Why does my contact lens prescription expire after 1 year?

This is a great question and one that optometrists get asked often, so I figured it’d make since to do a blog post about the subject. So, the short answer is that it is Colorado Optometric law. Now, for the long answer and the reasoning behind this law, which holds through in most other states as well…


So, because a contact lens comes into contact with the cornea and several other structures of the eye, there can be changes with the health of the eyes that occur at a microscopic level that need to be checked regularly. It was determined that having the eyes checked once a year is sufficient when it comes to checking the corneal health in a contact lens wearer. In some cases, more frequent visits than once/year may be necessary. To put it simply, even if your eyes “feel fine,” there could still be problems going on with the health of the eyes at a microscopic level that need to be addressed. I will provide 3 very commonly seen case examples of such issues that can occur without the person even being aware that there is anything wrong. I see all 3 of these cases almost every single week, usually with minimal or no symptoms.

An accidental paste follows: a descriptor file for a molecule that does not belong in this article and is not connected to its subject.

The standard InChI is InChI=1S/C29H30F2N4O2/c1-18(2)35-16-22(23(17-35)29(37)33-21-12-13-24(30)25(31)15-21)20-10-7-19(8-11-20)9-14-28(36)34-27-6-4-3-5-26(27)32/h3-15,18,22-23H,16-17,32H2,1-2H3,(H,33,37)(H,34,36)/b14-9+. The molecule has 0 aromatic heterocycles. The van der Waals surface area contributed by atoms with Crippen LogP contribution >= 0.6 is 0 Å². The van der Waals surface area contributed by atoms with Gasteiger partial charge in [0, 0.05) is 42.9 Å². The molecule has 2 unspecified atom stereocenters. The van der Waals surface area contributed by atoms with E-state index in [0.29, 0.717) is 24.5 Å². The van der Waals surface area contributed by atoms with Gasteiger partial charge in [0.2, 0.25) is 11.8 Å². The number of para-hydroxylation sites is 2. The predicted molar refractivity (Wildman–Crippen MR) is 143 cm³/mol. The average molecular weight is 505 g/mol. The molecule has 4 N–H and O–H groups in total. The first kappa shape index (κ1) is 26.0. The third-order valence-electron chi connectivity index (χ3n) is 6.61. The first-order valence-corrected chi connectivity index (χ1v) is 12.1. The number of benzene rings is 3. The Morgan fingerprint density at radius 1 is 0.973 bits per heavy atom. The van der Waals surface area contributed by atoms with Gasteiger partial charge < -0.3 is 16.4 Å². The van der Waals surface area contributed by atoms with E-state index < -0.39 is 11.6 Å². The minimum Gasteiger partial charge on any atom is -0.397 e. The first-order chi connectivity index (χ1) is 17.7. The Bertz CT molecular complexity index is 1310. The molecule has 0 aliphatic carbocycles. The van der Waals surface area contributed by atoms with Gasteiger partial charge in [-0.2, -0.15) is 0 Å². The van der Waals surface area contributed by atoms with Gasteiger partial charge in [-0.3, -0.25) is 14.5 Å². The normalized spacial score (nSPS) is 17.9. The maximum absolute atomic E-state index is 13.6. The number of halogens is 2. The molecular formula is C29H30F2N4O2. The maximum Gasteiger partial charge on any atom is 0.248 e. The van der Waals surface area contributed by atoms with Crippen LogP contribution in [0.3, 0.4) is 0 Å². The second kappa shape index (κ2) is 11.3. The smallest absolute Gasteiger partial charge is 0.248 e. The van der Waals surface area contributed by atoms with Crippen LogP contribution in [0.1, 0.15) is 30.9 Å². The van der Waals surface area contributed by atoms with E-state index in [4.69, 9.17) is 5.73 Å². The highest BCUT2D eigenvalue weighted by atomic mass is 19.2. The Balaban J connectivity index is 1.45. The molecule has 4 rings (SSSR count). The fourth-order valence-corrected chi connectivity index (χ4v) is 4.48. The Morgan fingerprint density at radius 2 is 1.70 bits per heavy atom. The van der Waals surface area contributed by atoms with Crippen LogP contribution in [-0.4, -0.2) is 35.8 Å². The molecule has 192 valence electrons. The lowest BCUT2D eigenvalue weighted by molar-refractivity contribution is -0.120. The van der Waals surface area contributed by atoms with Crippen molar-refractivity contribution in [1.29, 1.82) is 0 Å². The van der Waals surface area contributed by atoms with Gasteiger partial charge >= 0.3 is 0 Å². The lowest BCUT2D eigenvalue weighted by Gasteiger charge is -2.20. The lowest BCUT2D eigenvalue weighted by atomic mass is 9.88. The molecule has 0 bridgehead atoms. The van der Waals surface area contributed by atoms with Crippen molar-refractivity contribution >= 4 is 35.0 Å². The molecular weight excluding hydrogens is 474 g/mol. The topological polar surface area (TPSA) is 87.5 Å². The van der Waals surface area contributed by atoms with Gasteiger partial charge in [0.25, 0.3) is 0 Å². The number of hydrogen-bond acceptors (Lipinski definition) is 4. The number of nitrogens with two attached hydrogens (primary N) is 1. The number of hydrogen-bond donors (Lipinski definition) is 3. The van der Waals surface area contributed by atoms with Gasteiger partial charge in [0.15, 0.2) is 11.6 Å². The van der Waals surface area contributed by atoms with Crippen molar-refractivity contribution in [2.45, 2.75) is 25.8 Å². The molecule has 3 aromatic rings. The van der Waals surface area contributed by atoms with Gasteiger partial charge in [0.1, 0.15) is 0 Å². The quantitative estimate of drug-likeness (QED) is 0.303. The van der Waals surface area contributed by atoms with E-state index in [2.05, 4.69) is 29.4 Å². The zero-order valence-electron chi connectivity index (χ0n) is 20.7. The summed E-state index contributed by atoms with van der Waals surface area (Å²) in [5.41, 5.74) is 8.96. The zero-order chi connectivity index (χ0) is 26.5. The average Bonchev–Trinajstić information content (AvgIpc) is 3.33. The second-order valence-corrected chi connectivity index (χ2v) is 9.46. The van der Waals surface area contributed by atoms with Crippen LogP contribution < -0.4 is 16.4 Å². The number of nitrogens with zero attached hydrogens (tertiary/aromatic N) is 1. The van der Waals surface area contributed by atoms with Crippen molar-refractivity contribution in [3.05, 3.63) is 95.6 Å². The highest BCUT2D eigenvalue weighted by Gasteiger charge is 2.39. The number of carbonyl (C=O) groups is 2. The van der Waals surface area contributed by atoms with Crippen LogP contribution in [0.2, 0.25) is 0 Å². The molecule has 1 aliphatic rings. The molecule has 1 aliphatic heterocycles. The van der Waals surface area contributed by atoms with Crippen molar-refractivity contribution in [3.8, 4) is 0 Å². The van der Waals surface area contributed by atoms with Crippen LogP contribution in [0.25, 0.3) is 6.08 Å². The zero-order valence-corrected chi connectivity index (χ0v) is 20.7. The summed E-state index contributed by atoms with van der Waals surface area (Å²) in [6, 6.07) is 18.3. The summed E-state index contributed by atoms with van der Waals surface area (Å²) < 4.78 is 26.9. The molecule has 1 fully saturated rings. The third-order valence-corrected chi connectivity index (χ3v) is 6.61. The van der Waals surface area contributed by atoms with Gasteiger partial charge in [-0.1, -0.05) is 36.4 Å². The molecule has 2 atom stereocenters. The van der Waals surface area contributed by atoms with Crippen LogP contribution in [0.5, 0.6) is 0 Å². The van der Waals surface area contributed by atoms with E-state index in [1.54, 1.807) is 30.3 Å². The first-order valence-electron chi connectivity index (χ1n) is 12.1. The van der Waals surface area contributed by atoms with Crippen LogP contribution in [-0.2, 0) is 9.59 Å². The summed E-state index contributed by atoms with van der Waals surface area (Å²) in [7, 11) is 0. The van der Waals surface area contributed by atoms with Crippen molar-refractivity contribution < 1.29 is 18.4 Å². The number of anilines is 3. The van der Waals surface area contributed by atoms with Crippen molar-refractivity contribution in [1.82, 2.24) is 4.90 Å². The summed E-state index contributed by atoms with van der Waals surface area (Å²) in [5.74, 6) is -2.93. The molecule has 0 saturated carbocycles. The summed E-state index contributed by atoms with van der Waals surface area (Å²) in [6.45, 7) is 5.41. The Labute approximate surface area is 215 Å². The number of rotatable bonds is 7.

CASE 1: A loss of corneal epithelial cells due to dryness. This can only be seen with an eye exam under a microscope (slit lamp exam), as seen in the picture below. This person really needs to stay out of contact lenses until this resolves, because the loss of epithelial cells can be a precursor to a potentially painful corneal ulcer. This is something I see every week, and often appears with no symptoms, or maybe some mild dryness/irritation. Treatment with drops is necessary too, depending on severity.


CASE 2: An allergic reaction to one’s contact lenses. In this photo, you can see bumps (papillae) underneath the eyelid. This represents a condition that is caused by an allergic reaction to one’s contact lenses. This person needs to stay out of contacts until this condition improves, and will likely need prescription eye drops to achieve resolution. The main symptoms of this condition include itching, irritation, redness, and even contacts not staying centered on the eyes during the day. Staying in one’s contacts will only make the condition worse with time. This is more common in those who choose to sleep in overwear their contact lenses (obviously not recommended).


CASE 3: Blood vessels growing onto the cornea. The cornea is supposed to be avascular, but when it becomes starved for oxygen, blood vessels will actually start to grow onto the cornea, in an attempt to push more oxygen that way. This usually happens due to sleeping in or overwearing the contact lenses. Sometimes the person, however, is taking perfect care of their contacts and still develops corneal hypoxia. In this case, the person would be best off switched to a contact lens that is more oxygen permeable, or perhaps not in contact lenses at all. If this gets severe, it can cause permanent changes to the eyes. Not good.